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Grand Island resident is elected president of Somalia

Mohamed A. Mohamed, who sought asylum here more than two decades ago and later gained U.S. citizenship, was elected president in his homeland of Somalia on Wednesday, an ironic twist to President Trump's immigration order banning people from that predominantly Muslim country.

Mohamed, a Grand Island resident who has spent most of the past year campaigning in Somalia, was elected in that country's first organized presidential election in more than two decades.

He is a former prime minister of Somalia and was selected by that nation's Parliament from among nearly two dozen candidates, including the incumbent president.

Somalia, a country wracked by terrorism and civil war for years, is one of the seven predominantly Muslim countries whose citizens were banned by President Trump from entering the United States under his executive order of Jan. 27.

Mohammed is a University at Buffalo graduate who worked for the New York State Department of Transportation in Buffalo.

Makau Mutua, a native of Kenya and former dean of the University at Buffalo Law School, offered this observation about Mohamed.

"Here's a person of Muslim faith who came to America and stayed because of civil war and political disorder in his native Somalia. UB was obviously instrumental in his education and professional development. What a loss it would have been for both us and Somalia had he been banned from coming here and going to school. I think he will be a very instrumental and forward-looking leader of Somalia, as the country seeks to emerge from the scourge of Al-Shabaab. People I have spoken with in East Africa are raving about him."

Joel Giambra, the former Erie County executive and close friend of Mohamed, said his election could have a "big impact on the fight against terrorism."

"His objective will be to establish peace and prosperity inside his homeland by aggressively going after terrorists," Giambra said. "This is an opportunity for our new president to collaborate with a new world leader who happens to be from Grand Island."

Mohamed, 54, has been campaigning in Somalia for nearly a year, said Intisar Mohamed, his daughter who lives on Grand Island.

"Not only did he win, Somalia won today," said Mohamed's daughter. "The people's voices have finally been heard."

Mohamed was one of two finalists considered by the Parliament. The other finalist was Somalia's incumbent president, Hassan Sheikh Mohamud.

Mohamed met Giambra while working on the former county executive's campaign in 1999. When Giambra took office in 2000, Mohamed took a job with the county working on affirmative action compliance.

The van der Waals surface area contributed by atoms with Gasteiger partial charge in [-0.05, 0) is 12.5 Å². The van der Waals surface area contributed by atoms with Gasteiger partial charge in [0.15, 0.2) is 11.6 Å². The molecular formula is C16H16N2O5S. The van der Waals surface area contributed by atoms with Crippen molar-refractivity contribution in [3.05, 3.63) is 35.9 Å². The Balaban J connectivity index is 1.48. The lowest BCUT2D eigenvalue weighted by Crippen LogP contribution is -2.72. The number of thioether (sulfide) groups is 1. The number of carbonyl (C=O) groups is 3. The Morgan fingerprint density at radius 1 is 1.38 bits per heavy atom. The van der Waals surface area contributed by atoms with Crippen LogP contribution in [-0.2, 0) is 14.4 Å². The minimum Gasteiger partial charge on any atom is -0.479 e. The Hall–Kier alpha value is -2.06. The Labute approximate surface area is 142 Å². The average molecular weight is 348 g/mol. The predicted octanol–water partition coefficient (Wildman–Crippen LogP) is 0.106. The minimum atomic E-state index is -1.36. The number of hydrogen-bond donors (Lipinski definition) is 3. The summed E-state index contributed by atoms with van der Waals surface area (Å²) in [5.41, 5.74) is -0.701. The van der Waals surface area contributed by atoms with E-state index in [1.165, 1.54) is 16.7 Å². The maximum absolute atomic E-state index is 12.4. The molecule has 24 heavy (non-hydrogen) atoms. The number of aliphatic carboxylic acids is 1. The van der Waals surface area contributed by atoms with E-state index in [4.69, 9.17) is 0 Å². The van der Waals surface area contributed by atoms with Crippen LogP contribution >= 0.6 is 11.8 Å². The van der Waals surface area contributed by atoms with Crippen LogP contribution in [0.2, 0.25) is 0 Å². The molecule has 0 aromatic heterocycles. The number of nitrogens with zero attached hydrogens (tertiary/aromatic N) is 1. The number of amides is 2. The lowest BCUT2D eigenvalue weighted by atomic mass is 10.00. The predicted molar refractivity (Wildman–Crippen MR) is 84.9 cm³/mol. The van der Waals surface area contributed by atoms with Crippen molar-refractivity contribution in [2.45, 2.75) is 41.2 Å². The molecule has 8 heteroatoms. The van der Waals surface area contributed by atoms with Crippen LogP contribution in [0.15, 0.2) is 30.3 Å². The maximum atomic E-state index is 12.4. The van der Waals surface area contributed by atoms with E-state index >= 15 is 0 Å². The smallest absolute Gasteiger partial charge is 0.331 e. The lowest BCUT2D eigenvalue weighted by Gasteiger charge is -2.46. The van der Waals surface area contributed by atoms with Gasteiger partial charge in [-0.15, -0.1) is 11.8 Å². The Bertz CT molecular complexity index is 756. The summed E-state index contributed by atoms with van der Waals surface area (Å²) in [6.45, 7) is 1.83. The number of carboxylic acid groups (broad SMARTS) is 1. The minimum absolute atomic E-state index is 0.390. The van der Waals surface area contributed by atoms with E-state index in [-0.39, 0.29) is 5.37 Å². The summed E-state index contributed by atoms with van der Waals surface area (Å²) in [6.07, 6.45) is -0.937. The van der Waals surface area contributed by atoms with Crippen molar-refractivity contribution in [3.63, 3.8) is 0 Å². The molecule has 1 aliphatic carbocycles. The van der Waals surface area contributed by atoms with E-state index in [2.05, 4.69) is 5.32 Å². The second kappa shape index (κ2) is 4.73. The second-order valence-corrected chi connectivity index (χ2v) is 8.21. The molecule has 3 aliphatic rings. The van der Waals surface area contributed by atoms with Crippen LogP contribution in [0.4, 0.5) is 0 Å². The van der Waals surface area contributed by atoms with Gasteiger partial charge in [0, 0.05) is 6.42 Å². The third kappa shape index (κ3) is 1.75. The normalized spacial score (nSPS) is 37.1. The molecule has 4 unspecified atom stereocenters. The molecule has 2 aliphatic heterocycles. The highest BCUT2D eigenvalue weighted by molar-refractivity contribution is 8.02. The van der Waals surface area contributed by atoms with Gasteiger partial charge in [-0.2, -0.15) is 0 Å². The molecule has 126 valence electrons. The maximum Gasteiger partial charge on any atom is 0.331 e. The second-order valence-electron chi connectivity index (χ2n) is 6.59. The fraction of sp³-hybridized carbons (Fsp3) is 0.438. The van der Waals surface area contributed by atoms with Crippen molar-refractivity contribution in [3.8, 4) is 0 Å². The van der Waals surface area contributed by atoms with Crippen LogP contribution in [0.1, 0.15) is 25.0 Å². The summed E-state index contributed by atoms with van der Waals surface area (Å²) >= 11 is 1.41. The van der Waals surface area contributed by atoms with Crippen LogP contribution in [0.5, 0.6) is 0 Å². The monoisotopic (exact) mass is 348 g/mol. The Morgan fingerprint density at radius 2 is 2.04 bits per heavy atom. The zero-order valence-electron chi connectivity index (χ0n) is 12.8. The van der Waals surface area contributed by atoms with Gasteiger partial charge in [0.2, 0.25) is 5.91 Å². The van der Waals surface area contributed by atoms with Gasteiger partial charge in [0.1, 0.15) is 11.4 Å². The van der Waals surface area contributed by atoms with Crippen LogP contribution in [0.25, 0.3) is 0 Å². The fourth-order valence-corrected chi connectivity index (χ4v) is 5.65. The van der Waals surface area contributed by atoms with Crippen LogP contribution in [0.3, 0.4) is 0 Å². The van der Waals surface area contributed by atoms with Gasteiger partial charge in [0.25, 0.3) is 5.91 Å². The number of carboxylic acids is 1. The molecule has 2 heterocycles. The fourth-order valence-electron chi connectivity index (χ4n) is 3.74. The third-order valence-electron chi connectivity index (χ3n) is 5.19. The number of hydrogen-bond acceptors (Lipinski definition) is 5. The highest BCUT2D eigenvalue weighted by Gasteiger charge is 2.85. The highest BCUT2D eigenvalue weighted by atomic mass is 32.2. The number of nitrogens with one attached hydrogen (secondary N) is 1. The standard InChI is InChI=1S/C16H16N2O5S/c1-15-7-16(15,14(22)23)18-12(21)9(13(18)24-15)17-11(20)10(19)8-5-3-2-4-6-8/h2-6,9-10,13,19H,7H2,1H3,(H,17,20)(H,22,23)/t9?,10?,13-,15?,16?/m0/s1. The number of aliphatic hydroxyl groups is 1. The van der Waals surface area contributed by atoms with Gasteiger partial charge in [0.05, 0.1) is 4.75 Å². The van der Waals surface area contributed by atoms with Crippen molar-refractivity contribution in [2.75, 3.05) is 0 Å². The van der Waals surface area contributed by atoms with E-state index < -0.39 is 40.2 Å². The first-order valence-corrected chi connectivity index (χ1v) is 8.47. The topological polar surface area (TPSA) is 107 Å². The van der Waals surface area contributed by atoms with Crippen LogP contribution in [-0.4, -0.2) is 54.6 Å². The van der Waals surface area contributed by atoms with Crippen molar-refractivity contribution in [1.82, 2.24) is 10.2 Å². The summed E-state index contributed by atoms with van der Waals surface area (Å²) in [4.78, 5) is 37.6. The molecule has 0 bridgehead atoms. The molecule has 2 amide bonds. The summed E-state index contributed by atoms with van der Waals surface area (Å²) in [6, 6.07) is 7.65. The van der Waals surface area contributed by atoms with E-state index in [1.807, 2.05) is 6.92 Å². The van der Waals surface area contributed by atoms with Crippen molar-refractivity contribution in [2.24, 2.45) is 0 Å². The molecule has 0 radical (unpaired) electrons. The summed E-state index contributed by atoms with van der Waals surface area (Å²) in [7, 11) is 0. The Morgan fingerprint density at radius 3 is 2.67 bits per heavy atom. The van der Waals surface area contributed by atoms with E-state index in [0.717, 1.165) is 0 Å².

"It's all pretty cool," said Giambra. "Here's a guy with a family on Grand Island. He has dual citizenship. When he was prime minister, he brought stability. He started paying policemen."

Mohamed has unfinished business in his struggling homeland where the election has been postponed four times since November, said his daughter.

"He loves his country," said Intisar Mohamed, who is 24. "At the end of the day that's where he was born."

Born in Mogadishu, Mohamed worked for Somalia's ministry of foreign affairs in the mid '80s. In 1985 he was transferred to Washington and worked in the Somalian embassy for four years.

[RELATED: UB graduate hoping to improve his homeland]

After applying for asylum, his daughter said he moved to Buffalo because it has a large Somali refugee community.

A few members of the Somalian community in Buffalo, which officials estimate at 1,800 people, gathered Wednesday at African Market on Grant Street when they heard reports of Mohamed's win.

Drinking Somali tea while sitting in the marketplace were group of men, many of whom emigrated here from Somalia during the last decade. They were enthusiastic and full of optimism as they discussed the future of their country and its new president.

Said Hersi translated for one of the men.

"Somalia is having a difficult time," said Bashir Hagi Abdi, 49, considered an elder by his countrymen. "There are three reasons: militant groups, instability of neighboring countries and political clans. I believe the new president will have to work very hard, and he will because he is a great leader. In the eight months that Mohamed was prime minister he pushed out militant groups and fought corruption."

Hersi, who is 27, was elated over the election that he said was the first organized race in 22 years.

"We're really very proud of him," Hersi said. "When we heard he won, we automatically came here. I know him as a person and I know the work he does."

Mohamed was working for the state DOT in Buffalo when he met briefly with Somalia's President Sheikh Sharif Ahmed in New York in 2010. Later that year, Ahmed tapped him to be prime minister of Somalia. He served for eight months.

"After so many years of turmoil, he served at a time when the people of Somalia lost hope,"  his daughter said. "The people were hanging by a thread. He made sure the foundation was proper."

Mohamed's campaign slogan – Dalka Danta Dadka (the land, the needs, the people) – has resonated with many Somalis, said Intisar Mohamed, who monitors social media to track her father's campaign.

The vote in Somalia was not a popular vote, she noted. Parliament members select the president based on the sentiment of their constituents.

After the first Parliament vote tally, incumbent president Mohamud held a slim lead over Mohamed, 88-72. Two runners-up – a former president and current prime minister – finished with 49 and 37 respectively.

In a runoff, the Parliament chose Mohamed as president.

With Somalia eight hours ahead of Eastern Standard Time, Mohamed's family and friends remained fixed on the web.

"The challenged he faces are mammoth," said Giambra, but he's well-equipped to deal with them with the U.S. as an ally."

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